There are two lines of development in the history of capabilities: hardware and software. The ideas precede the name especially in the hardware line of development. Henry Levy’s book Capability-Based Computer Systems is a good history of the hardware developments.
Capability like descriptors were perhaps the earliest schemes to control the access of problem programs to real memory, but soon the development of virtual memory supplanted the descriptor schemes. Most modern computers have two modes of operation; the privileged and problem modes. The virtual memory provides to the problem program something much like the real memory in that the problem program uses ordinary numbers as addresses to access its memory but those addresses are first translated by some memory mapping hardware to real addresses before real memory is accessed. The privileged program controls this map and thus limits what real memory the problem programs can access. These memory maps were conceived as schemes for the privileged program to provide to the problem program the same simple memory model that program tools, such as compilers, had adapted to. Descriptors required that user code reference those descriptors. While the flat memory model was easier to explain and implement, it was arguably harder for the compiler which had to compile instructions to compute addresses of arrays laid out in flat memory.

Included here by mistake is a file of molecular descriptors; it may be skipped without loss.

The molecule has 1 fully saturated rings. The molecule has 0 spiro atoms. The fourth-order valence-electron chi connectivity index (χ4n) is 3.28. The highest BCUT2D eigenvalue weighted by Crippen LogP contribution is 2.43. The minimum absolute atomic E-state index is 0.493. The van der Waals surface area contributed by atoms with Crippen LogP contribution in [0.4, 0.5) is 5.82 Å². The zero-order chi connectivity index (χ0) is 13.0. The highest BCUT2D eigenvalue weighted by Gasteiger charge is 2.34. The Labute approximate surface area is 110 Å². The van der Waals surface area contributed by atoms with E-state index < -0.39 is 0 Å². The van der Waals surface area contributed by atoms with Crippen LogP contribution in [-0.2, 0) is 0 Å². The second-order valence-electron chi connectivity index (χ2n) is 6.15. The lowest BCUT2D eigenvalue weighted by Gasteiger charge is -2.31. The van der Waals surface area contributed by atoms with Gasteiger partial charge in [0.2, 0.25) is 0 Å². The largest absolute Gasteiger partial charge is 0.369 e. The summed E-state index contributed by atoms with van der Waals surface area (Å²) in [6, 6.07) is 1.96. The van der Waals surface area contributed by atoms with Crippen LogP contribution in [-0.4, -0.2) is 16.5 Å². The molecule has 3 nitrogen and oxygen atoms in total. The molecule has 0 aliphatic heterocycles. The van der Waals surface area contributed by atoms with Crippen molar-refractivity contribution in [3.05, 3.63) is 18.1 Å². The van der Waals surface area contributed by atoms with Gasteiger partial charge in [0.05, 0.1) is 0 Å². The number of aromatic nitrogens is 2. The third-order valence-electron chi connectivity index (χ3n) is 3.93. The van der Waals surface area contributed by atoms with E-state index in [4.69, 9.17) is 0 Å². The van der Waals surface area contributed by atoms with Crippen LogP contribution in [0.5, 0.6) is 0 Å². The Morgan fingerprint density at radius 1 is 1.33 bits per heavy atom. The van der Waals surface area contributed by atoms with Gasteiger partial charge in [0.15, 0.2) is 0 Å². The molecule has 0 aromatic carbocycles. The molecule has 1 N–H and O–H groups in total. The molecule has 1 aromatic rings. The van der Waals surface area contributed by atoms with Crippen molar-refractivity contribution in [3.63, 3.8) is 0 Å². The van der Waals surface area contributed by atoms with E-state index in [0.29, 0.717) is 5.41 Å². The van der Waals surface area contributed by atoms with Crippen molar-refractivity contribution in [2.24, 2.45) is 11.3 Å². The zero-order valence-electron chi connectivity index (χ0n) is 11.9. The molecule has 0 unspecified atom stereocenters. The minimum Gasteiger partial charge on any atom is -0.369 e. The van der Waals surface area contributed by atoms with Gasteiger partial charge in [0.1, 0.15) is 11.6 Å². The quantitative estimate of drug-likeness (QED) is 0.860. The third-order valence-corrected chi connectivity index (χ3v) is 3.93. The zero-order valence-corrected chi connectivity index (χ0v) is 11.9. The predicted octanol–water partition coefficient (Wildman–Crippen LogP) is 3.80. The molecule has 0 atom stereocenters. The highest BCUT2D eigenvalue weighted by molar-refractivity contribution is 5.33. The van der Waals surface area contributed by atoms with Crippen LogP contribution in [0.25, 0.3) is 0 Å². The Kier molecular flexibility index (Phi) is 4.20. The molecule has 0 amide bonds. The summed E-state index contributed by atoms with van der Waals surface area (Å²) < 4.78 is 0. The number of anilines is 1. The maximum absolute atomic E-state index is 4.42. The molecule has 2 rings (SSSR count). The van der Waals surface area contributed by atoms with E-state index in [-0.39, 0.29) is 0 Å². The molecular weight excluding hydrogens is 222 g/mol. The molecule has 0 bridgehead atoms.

Some capability work proceeded with hardware using such memory maps. Cal TSS was designed for a Control Data 6400. The Hydra system, described in Levy’s book, used largely standard hardware. Keykos and Eros use standard hardware.